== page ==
Solar cells spring from
SOLAR CELLS ARE NO LONGER confined to flat
panels, thanks to a new technique that turns optical
fibers into long, thin solar cells.
By assembling the components of a dye-sensitized
solar cell along the outside of an optical cable,
Georgia Institute of Technology researchers were
able to demonstrate thin, flexible solar cells that
are six times more efficient than flat panels using
the same materials.
“We face the fiber’s end directly at the sun,” said
Georgia Tech professor Zhong Lin Wang. “There is
an electrode located next to the fiber that collects
the generated charge, which is connected to the
Wang performed the work with Georgia Tech
researchers Benjamin Weintraub and Yaguang Wei.
Dye-sensitized solar cells were invented in the
1990s as a thin-film version of photovoltaics. Whereas
silicon solar cells use expensive semiconductor
materials to generate a charge, researchers created
dye-sensitized solar cells by substituting an inexpensive
thin film of dye molecules atop zinc oxide
nanowires in an electrolyte surrounded by a metal
film. When light shines on the dye cells, they shed
their electrons into the metal film, which transports
them to the external electrode.
One problem with conventional solar panels is that incident
photons have little chance of energizing electrons in the
thin panels before degenerating into heat. By contrast, optical
fibers give photons many more chances to interact with the
The Georgia Tech prototype used fibers 20 cm long to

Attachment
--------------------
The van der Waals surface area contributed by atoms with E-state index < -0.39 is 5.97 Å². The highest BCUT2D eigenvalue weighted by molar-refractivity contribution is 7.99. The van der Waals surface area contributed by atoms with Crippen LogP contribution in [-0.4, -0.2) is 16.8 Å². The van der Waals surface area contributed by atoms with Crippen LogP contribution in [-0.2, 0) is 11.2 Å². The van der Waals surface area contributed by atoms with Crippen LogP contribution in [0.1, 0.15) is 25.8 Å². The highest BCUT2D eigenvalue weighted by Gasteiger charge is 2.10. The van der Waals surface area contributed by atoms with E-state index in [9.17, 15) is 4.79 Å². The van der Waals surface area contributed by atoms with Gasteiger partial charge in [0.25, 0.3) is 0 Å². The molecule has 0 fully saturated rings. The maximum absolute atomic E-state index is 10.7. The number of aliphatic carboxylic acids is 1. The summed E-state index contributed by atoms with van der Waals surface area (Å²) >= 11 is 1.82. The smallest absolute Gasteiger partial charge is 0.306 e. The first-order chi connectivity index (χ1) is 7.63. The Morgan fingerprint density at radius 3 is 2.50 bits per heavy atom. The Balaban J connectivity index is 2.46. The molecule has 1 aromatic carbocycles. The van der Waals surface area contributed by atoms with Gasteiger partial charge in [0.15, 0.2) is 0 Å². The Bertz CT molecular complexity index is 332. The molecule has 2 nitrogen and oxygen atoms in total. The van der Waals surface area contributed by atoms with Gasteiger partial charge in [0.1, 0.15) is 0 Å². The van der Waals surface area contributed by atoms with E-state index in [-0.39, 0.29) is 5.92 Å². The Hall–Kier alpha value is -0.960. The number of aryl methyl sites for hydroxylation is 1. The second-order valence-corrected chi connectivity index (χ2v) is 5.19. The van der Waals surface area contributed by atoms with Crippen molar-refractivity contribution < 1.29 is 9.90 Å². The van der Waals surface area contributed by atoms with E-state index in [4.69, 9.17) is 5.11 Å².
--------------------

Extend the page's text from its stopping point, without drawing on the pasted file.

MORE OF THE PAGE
ensure that most photons were absorbed somewhere along
the fiber’s length.
The technique collects sunlight at the tips of the optical
fibers, then channels the light down the length of the fibers.
Future versions may use a transparent outer metallic sheath,
thereby allowing light to enter from both inside and outside.
The Georgia Tech researchers also want to create bundled
subsystems that would consist of of hundreds of parallel
fiber optical cables.
Meanwhile, efficiency must be increased, from 3.3 percent
to as much as 8 percent, in order to commercialize the technology,
the researchers said.
Wang said he also plans to experiment with cheaper optical
fiber materials to reduce costs, while substituting titanium
oxide for zinc oxide to boost efficiency.
For commercial systems, designers might use the fibers to
create nontraditional shapes beyond flat panels. For military
applications, the fibers could be built into equipment to produce
Funding for the solar research was provided by the Defense
Advanced Research Projects Agency, the King Abdullah University
of Science and Technology Global Research Partnership
and the National Science Foundation. p